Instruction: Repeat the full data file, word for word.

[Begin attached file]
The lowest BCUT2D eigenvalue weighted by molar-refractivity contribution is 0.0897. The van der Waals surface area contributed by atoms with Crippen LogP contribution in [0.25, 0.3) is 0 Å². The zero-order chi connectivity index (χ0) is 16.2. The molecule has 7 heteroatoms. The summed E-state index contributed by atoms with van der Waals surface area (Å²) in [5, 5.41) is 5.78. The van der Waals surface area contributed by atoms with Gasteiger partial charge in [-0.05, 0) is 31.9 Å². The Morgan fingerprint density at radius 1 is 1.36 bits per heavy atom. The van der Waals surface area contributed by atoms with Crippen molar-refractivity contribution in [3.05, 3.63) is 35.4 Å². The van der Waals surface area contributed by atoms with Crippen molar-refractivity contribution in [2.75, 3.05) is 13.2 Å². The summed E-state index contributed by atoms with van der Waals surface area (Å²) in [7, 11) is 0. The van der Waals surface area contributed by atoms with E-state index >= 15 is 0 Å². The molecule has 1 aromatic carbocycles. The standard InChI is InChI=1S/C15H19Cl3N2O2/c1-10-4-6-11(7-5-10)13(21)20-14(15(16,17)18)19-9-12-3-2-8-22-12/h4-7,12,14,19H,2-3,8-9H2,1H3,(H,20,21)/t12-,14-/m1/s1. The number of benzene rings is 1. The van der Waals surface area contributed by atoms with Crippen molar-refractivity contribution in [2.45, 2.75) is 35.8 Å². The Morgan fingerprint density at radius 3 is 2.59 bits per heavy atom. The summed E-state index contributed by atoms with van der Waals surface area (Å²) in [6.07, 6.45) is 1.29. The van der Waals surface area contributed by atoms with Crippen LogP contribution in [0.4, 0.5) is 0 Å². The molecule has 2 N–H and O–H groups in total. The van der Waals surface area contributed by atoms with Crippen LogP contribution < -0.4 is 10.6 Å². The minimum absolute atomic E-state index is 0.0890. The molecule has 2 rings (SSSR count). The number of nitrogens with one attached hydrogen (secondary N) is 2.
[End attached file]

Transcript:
The lowest BCUT2D eigenvalue weighted by molar-refractivity contribution is 0.0897. The van der Waals surface area contributed by atoms with Crippen LogP contribution in [0.25, 0.3) is 0 Å². The zero-order chi connectivity index (χ0) is 16.2. The molecule has 7 heteroatoms. The summed E-state index contributed by atoms with van der Waals surface area (Å²) in [5, 5.41) is 5.78. The van der Waals surface area contributed by atoms with Gasteiger partial charge in [-0.05, 0) is 31.9 Å². The Morgan fingerprint density at radius 1 is 1.36 bits per heavy atom. The van der Waals surface area contributed by atoms with Crippen molar-refractivity contribution in [3.05, 3.63) is 35.4 Å². The van der Waals surface area contributed by atoms with Crippen molar-refractivity contribution in [2.75, 3.05) is 13.2 Å². The summed E-state index contributed by atoms with van der Waals surface area (Å²) in [7, 11) is 0. The van der Waals surface area contributed by atoms with E-state index >= 15 is 0 Å². The molecule has 1 aromatic carbocycles. The standard InChI is InChI=1S/C15H19Cl3N2O2/c1-10-4-6-11(7-5-10)13(21)20-14(15(16,17)18)19-9-12-3-2-8-22-12/h4-7,12,14,19H,2-3,8-9H2,1H3,(H,20,21)/t12-,14-/m1/s1. The number of benzene rings is 1. The van der Waals surface area contributed by atoms with Crippen molar-refractivity contribution in [2.45, 2.75) is 35.8 Å². The Morgan fingerprint density at radius 3 is 2.59 bits per heavy atom. The summed E-state index contributed by atoms with van der Waals surface area (Å²) in [6.07, 6.45) is 1.29. The van der Waals surface area contributed by atoms with Crippen LogP contribution in [0.4, 0.5) is 0 Å². The molecule has 2 N–H and O–H groups in total. The van der Waals surface area contributed by atoms with Crippen LogP contribution < -0.4 is 10.6 Å². The minimum absolute atomic E-state index is 0.0890. The molecule has 2 rings (SSSR count). The number of nitrogens with one attached hydrogen (secondary N) is 2.